Mr. Bicknell now has 32 feijoa trees growing in his Brisbane backyard, a 1,000-tree feijoa orchard in the south Queensland highlands, and an online store called Feijoa Addiction that caters mostly to the many New Zealanders living in Australia.

People of few other countries have quite the same level of feeling for a fruit, he said. “Malaysians and durians and Kiwis and feijoas are probably on the same strength of addiction,” he said. “Maybe Indians and mangoes.” Australians are fond of mulberries, “but the connection is nowhere near as strong as between a feijoa and a person from New Zealand.”

Feijoas also evoke a special kinship, said Charlotte Muru-Lanning, a writer from Auckland. Because they do not store well, and they are so abundant, at a certain point in the season people start giving them away. Last year, she laid them out in a box on the sidewalk in front of her house with a little sign saying “free feijoas.”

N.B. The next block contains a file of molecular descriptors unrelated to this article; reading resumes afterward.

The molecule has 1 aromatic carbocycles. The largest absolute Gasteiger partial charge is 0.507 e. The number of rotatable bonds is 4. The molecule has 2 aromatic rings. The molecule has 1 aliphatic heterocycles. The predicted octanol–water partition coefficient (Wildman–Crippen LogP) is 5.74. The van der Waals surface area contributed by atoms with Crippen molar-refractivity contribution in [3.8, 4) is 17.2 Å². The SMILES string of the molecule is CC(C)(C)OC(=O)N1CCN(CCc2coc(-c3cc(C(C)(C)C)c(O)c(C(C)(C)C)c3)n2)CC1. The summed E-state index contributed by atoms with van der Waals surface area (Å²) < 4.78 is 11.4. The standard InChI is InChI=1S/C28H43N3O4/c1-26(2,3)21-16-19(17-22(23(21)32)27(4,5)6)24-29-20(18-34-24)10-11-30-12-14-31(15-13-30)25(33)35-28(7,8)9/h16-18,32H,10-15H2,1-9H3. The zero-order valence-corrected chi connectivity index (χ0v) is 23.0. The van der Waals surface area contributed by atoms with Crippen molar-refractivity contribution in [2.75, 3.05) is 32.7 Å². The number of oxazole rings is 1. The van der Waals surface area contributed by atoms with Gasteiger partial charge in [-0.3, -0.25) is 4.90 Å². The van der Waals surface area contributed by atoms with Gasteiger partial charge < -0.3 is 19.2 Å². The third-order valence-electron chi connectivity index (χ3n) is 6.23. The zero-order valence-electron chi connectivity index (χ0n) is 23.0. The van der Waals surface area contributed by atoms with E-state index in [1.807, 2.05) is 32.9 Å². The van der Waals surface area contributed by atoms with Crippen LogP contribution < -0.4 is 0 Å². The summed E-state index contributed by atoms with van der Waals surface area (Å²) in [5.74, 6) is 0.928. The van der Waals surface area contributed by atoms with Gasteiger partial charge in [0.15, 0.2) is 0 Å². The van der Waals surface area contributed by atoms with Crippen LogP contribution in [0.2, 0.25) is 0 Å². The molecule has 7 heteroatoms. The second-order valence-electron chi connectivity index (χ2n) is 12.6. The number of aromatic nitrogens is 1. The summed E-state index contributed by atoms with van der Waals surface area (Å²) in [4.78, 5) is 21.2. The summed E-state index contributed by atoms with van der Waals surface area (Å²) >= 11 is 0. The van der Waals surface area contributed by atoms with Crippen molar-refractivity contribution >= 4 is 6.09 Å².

That aspect of feijoas makes them a vessel for the Maori concept of whakawhanaungatanga — building and strengthening relationships with those around you, said Ms. Muru-Lanning, who is Maori. If you do not have a feijoa tree, it is the perfect excuse to get to know a neighbor who has one. If you have lots, you can show you care for others by sharing the fruit.

“I would feel like something has gone really wrong if I’m living in this country and have to buy feijoas,” she said.